donna grantis

Donna digs into "Elektra," a PRS CE 22 that's been her main guitar since her teenage years

Prince’s 6-string foil takes us inside the heavy new 3rdEyeGirl album, PLECTRUMELECTRUM.

There’s a definite, almost tangible, musical force that surrounds Prince. When musicians are offered a chance to pass through the Purple One’s sphere of influence, rarely do they say no—even Miles Davis had a late-night jam inside Paisley Park Studios (Prince’s $10 million-dollar recording compound located in Chanhassen, Minnesota). In late 2012, Prince asked drummer Hannah Ford Welton to help recruit a guitarist for a rock-oriented project he was putting together. As Welton was cruising YouTube she came across Toronto guitarist Donna Grantis and her fusion trio play Billy Cobham’s “Stratus,” a tune that was already in Prince’s live show. At the time, Grantis was making her name as a forward-thinking, jazz-inspired rocker in the clubs with her eponymous group. Once Prince saw the video he invited her to Paisley for a jam. The chemistry was immediate. “Within a week I had booked a one-way ticket to Minneapolis,” remembers Grantis.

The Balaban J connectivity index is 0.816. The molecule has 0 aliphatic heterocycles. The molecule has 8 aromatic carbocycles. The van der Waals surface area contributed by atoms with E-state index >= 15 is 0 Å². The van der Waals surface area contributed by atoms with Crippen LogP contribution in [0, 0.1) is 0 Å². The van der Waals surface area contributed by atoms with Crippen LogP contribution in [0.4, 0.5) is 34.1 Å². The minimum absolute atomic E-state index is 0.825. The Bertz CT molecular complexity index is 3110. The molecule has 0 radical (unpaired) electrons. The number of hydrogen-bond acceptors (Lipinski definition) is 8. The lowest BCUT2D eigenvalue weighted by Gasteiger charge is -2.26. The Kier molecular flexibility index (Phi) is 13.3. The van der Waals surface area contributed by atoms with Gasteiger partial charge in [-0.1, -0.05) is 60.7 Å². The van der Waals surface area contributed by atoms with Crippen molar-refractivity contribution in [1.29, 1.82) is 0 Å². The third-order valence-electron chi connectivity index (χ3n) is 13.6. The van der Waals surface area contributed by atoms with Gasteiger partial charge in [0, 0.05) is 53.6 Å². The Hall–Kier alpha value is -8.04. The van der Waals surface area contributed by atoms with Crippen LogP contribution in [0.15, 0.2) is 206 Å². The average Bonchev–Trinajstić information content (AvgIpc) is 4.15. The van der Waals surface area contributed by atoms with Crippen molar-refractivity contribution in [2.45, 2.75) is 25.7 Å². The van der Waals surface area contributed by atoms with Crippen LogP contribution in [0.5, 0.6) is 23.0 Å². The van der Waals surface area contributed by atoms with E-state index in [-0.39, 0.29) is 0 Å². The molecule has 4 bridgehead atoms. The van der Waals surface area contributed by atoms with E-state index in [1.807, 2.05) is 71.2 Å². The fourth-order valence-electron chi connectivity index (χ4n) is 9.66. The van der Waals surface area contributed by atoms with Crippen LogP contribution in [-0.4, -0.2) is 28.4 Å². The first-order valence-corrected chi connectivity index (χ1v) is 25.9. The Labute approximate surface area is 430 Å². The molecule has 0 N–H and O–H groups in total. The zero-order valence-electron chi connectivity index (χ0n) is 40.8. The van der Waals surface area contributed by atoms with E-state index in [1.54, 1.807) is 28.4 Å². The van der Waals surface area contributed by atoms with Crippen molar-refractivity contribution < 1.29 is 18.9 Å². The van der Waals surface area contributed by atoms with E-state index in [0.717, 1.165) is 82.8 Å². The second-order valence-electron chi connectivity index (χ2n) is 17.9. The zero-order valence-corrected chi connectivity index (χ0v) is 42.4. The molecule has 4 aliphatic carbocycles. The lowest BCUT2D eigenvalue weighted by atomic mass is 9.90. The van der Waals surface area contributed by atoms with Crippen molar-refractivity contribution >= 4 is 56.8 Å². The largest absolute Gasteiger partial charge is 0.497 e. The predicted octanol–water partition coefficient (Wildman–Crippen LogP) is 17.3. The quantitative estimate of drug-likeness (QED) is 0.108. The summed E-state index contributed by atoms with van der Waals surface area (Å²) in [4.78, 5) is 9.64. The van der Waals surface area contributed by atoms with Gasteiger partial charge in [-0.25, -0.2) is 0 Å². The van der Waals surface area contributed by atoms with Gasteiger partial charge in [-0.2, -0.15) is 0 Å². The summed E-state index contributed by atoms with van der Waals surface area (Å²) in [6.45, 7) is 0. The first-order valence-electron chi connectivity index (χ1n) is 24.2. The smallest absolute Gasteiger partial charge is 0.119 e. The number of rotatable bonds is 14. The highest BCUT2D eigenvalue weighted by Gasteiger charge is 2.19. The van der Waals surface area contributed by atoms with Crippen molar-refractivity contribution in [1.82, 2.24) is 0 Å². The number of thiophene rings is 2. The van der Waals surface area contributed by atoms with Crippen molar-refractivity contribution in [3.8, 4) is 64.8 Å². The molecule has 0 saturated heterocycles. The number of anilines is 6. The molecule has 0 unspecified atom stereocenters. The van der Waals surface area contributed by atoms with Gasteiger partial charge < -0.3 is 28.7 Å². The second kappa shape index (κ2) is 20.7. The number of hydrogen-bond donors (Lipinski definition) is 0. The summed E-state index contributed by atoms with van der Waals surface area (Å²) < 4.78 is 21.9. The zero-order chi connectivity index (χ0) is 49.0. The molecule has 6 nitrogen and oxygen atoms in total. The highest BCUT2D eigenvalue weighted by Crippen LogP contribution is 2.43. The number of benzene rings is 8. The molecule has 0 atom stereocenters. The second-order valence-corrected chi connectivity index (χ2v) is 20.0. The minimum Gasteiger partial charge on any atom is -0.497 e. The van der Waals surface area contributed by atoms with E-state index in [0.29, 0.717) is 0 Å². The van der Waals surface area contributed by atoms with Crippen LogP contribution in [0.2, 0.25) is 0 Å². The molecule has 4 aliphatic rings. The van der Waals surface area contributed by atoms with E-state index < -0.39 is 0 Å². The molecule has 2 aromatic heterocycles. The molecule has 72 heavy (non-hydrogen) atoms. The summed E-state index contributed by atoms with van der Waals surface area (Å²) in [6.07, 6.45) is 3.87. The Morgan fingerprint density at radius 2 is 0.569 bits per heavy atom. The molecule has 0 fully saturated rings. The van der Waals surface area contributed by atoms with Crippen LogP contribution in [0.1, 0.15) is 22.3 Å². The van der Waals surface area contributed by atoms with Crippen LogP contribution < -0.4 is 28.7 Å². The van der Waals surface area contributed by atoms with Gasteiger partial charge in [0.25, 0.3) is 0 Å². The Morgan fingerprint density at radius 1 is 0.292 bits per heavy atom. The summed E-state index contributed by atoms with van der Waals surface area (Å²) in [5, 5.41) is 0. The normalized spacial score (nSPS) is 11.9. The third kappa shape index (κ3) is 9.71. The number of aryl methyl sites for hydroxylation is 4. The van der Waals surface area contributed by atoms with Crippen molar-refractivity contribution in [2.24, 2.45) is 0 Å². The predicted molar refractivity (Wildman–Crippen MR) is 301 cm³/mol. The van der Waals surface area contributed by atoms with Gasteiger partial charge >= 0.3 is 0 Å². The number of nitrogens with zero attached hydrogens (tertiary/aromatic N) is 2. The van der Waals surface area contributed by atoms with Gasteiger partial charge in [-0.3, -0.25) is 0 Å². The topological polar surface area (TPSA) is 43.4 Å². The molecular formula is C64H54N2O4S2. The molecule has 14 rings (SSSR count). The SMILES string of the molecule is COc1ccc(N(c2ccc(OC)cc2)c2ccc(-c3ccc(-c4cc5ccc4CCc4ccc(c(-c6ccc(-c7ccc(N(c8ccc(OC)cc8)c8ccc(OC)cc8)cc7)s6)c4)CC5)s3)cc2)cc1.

In the 18 months since that fateful jam, 3rdEyeGirl—the trio of Grantis, Welton, and bassist Ida Nielsen—have become a powerful and funky rock ’n’ roll outfit. Without the behemoth of the New Power Generation’s 11-piece horn section, the group is more nimble, explosive, and so incredibly full of energy, it’s hard to believe it’s just a quartet. “Because we are so small, just the four of us, there’s a lot of room for improvisation. We can really stretch things out,” mentions Grantis. PLECTRUMELECTRUM, the group’s first full-length album shows off the bombastic playing of Welton, the hard-driving bass lines of Nielsen, and of course the adventurous and inventive playing of Grantis. This alone would make for a formidable trio, but with Prince’s Hendrixian, wah-fueled explorations, the result sounds like Jimi fronting Led Zeppelin with a James Brown swagger.

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